People on benefits are being subjected to severe hardship and the Department for Work and Pensions (DWP) is failing to learn from mistakes over sanctions, according to the Law Society of Scotland (LSS).

In a scathing response to the Work and Pensions Committee's inquiry into benefit sanctions, the Law Society suggests that the only reason the Government's policy is not an illegal breach of claimants' human rights is because charities step in to help the destitute with food banks.

The system fails to treat claimants with dignity and respect, the professional body for Scotland's solicitors adds.

While acknowledging that Government needs to be able to require people to look for work and that there may need to be sanctions for those who do not comply, the Society says the aim of the policy – to assist claimants in finding work – is not being achieved.

Instead "the most vulnerable people in society" are suffering real hardship, it says in its response to the committee.

Richard Henderson, convener of the LSS's Administrative Justice committee, said there was an urgent need for effective monitoring and a review of training provided for DWP staff.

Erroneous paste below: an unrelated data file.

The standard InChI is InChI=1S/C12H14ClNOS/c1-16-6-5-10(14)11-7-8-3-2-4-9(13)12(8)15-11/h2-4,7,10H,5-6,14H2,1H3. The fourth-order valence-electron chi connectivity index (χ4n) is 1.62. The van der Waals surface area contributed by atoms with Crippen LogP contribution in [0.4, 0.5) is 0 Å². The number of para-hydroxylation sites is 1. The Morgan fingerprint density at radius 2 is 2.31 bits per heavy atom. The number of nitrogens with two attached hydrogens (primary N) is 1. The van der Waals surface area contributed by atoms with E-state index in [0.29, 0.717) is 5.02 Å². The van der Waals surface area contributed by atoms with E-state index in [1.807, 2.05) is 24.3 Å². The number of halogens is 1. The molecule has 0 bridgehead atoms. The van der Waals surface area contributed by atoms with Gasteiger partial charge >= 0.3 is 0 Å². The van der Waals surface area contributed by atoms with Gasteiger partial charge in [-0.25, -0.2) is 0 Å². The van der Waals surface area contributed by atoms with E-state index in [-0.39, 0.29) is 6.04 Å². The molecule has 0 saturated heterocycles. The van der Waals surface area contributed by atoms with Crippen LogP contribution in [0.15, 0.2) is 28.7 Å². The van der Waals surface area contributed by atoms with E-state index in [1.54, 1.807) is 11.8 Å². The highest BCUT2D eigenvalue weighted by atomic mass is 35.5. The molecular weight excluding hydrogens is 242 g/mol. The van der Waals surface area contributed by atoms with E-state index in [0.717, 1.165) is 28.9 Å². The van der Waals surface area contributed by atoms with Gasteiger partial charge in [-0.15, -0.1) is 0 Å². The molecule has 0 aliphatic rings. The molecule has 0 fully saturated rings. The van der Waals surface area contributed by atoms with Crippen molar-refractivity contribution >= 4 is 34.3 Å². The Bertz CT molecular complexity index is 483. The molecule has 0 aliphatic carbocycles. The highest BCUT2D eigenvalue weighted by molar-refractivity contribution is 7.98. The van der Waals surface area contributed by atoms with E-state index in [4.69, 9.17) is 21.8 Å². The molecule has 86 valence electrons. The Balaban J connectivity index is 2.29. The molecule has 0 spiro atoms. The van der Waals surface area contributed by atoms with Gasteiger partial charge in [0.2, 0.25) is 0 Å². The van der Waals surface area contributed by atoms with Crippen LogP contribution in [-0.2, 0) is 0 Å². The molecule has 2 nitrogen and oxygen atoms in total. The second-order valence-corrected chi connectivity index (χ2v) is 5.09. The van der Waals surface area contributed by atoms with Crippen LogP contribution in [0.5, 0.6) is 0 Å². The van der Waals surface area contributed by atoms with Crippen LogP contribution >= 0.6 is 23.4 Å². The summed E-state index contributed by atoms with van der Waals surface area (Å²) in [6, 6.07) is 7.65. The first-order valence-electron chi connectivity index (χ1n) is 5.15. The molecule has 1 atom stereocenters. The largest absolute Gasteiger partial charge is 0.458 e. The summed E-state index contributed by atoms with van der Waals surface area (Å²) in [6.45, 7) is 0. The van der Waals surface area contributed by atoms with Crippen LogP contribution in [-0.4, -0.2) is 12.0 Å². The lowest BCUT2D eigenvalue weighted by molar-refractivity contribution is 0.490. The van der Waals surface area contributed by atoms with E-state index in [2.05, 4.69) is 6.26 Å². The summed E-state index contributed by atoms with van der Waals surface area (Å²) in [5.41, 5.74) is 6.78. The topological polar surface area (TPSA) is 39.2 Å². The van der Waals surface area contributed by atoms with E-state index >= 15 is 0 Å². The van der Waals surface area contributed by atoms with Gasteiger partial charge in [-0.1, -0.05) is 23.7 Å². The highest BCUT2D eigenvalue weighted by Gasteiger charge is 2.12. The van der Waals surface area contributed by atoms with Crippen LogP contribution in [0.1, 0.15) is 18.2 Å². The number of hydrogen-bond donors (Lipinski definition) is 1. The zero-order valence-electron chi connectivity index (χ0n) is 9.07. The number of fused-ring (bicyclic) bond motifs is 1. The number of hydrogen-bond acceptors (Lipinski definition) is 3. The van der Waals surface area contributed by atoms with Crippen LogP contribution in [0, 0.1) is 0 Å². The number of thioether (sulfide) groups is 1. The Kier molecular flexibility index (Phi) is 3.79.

"Best practice is not being developed through learning from appeal decisions and, in some individual cases, human rights may well have been breached," he added: “Reviewing decisions around sanctions, through mandatory reconsideration and through appeal to the First-tier Tribunal, is not sufficiently effective or speedy enough to be regarded as satisfactory means of redress.

“ It has long been apparent that there are some very serious issues to be examined in this area.”

A DWP spokesperson said: “We’re committed to ensuring that people get what they’re entitled to receive in benefits. But it is reasonable that people have to meet certain requirements in return for payments. Sanctions are only used in a small minority of cases when people don’t have a good reason for not doing what they agreed to do.”